Animal X’s Mothman, however, would not give anybody the willies. If I had been beaten senseless and given an unlubed rectal exam by an enraged Mothman an hour prior, and he left me tied in a tarpaper shack with “Animal X” on tv, (the crowning cruelty) I would STILL not have found this version scary.

It was a guy. In a gray leotard. Wearing pink goggles, and big, cheap angel wings, of the bargain basement variety one tends to see in a school christmas pageant. They tried to make it blurry and solarized so that it was scaaaaarry, but James and I nearly ruptured our spleens laughing. He ran around a bit, jumped on the hood of somebody’s car (They screamed, presumably due to the leotard) and the camera darted wildly in and out. I wonder how many takes it required before the guy could do it with a straight face.

Let’s not even talk about the screaming goth witch wearing the black hang-glider. I’m hoping that was the result of the drugs.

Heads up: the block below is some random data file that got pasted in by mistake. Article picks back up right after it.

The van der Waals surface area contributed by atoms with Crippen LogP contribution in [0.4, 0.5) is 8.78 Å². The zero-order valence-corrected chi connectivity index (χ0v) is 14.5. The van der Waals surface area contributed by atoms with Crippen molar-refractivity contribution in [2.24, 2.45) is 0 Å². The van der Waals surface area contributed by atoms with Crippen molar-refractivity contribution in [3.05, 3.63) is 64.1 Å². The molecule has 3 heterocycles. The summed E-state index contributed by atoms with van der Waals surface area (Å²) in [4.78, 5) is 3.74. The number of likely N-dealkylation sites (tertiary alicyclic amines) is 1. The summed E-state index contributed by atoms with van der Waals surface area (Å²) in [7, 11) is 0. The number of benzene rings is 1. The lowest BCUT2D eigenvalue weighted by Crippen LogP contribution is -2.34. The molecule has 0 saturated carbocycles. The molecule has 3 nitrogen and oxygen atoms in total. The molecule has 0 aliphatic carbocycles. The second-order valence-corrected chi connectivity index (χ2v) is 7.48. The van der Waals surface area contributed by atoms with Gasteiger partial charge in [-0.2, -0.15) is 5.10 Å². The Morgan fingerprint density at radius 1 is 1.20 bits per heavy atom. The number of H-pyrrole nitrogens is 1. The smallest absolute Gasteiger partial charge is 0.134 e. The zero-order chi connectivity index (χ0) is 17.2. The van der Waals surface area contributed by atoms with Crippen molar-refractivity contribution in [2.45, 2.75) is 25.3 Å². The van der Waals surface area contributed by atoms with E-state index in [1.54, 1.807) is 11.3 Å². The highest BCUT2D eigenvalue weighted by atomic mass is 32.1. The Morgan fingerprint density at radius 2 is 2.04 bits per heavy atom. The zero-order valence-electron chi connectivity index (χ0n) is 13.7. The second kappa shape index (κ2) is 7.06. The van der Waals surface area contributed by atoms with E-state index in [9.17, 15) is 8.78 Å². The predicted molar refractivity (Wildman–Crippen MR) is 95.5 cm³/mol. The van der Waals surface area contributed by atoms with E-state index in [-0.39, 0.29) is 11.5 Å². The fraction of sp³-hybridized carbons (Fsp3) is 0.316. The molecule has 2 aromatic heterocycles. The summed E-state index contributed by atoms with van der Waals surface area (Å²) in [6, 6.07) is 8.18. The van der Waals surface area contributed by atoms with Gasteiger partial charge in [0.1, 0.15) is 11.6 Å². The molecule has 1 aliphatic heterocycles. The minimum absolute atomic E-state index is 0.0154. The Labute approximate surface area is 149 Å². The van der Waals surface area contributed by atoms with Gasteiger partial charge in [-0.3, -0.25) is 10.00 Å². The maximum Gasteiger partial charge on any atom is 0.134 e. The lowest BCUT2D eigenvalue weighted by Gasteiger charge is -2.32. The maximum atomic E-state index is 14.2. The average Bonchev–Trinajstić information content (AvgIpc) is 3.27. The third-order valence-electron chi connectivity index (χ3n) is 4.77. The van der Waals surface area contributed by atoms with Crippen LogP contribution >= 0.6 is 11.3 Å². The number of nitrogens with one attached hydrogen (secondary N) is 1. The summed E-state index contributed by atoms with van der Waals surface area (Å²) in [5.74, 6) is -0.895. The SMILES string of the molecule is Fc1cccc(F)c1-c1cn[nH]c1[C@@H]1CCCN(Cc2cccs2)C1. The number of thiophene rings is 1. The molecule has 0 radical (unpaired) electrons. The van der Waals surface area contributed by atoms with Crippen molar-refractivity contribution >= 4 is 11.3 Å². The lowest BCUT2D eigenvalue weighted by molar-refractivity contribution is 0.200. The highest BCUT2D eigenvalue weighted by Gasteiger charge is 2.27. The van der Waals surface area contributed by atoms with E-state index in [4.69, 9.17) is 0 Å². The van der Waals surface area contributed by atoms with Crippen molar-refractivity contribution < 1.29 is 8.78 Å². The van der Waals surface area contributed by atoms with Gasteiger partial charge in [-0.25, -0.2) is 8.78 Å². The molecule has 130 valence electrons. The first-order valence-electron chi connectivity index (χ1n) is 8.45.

By the end of the show, an exercise in pain, they had several working theories of Mothman. It was a government conspiracy. It was aliens. There were Men In Black roaming around the town after the Mothman sightings. (They tried to dress people as the Men In Black, thereby giving the impression that a small West Virginia town had been overrun with Blues Brothers impersonators.) Mind control had been involved. It was a supernatural manifestation of the great Thunderbird Spirit.

But wait! There was one more! A cryptozoologist came in, who denounced the occult and UFO people as crackpots. I sat up. (I fell over again immediately, but I made the effort!) Would this man be a voice of sanity? Were they really giving a moment to the skeptical side.

He had the answer. He knew what Mothman and all the other big flying things were. “Come on, mass hysteria!” I said. “Come on, owls and sandhill cranes!”

Mothman, he said, was–a teratorn.